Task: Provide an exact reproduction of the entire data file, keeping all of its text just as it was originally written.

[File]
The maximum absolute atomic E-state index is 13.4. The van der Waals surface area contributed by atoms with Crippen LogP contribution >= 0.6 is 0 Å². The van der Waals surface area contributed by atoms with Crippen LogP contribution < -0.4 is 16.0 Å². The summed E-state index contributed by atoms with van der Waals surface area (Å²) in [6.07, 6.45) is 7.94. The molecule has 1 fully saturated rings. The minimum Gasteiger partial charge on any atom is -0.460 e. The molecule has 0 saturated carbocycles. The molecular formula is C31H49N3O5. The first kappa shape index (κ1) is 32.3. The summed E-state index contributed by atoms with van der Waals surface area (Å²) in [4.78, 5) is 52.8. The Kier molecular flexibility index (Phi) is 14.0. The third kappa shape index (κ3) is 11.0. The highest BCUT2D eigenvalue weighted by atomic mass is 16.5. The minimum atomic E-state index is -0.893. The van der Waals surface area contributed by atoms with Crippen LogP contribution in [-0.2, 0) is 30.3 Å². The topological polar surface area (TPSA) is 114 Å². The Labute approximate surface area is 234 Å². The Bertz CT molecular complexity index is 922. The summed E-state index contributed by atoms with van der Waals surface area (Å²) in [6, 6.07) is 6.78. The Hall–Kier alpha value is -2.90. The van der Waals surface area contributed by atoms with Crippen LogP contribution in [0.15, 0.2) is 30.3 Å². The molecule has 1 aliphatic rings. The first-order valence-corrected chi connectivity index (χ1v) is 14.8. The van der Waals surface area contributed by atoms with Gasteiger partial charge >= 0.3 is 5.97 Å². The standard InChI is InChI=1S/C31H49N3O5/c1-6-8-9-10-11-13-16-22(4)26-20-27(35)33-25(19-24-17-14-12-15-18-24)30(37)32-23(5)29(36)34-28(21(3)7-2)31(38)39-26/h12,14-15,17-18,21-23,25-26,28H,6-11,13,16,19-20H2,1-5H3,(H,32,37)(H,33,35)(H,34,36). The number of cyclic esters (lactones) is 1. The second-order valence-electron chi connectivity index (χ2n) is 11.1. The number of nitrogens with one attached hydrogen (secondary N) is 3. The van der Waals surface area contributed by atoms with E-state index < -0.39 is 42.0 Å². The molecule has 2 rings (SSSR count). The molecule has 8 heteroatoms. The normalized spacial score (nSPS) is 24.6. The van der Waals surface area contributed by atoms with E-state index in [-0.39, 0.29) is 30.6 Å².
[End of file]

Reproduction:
The maximum absolute atomic E-state index is 13.4. The van der Waals surface area contributed by atoms with Crippen LogP contribution >= 0.6 is 0 Å². The van der Waals surface area contributed by atoms with Crippen LogP contribution < -0.4 is 16.0 Å². The summed E-state index contributed by atoms with van der Waals surface area (Å²) in [6.07, 6.45) is 7.94. The molecule has 1 fully saturated rings. The minimum Gasteiger partial charge on any atom is -0.460 e. The molecule has 0 saturated carbocycles. The molecular formula is C31H49N3O5. The first kappa shape index (κ1) is 32.3. The summed E-state index contributed by atoms with van der Waals surface area (Å²) in [4.78, 5) is 52.8. The Kier molecular flexibility index (Phi) is 14.0. The third kappa shape index (κ3) is 11.0. The highest BCUT2D eigenvalue weighted by atomic mass is 16.5. The minimum atomic E-state index is -0.893. The van der Waals surface area contributed by atoms with Crippen LogP contribution in [-0.2, 0) is 30.3 Å². The topological polar surface area (TPSA) is 114 Å². The Labute approximate surface area is 234 Å². The Bertz CT molecular complexity index is 922. The summed E-state index contributed by atoms with van der Waals surface area (Å²) in [6, 6.07) is 6.78. The Hall–Kier alpha value is -2.90. The van der Waals surface area contributed by atoms with Crippen LogP contribution in [0.15, 0.2) is 30.3 Å². The molecule has 1 aliphatic rings. The first-order valence-corrected chi connectivity index (χ1v) is 14.8. The van der Waals surface area contributed by atoms with Gasteiger partial charge >= 0.3 is 5.97 Å². The standard InChI is InChI=1S/C31H49N3O5/c1-6-8-9-10-11-13-16-22(4)26-20-27(35)33-25(19-24-17-14-12-15-18-24)30(37)32-23(5)29(36)34-28(21(3)7-2)31(38)39-26/h12,14-15,17-18,21-23,25-26,28H,6-11,13,16,19-20H2,1-5H3,(H,32,37)(H,33,35)(H,34,36). The number of cyclic esters (lactones) is 1. The second-order valence-electron chi connectivity index (χ2n) is 11.1. The number of nitrogens with one attached hydrogen (secondary N) is 3. The van der Waals surface area contributed by atoms with E-state index < -0.39 is 42.0 Å². The molecule has 2 rings (SSSR count). The molecule has 8 heteroatoms. The normalized spacial score (nSPS) is 24.6. The van der Waals surface area contributed by atoms with E-state index in [-0.39, 0.29) is 30.6 Å².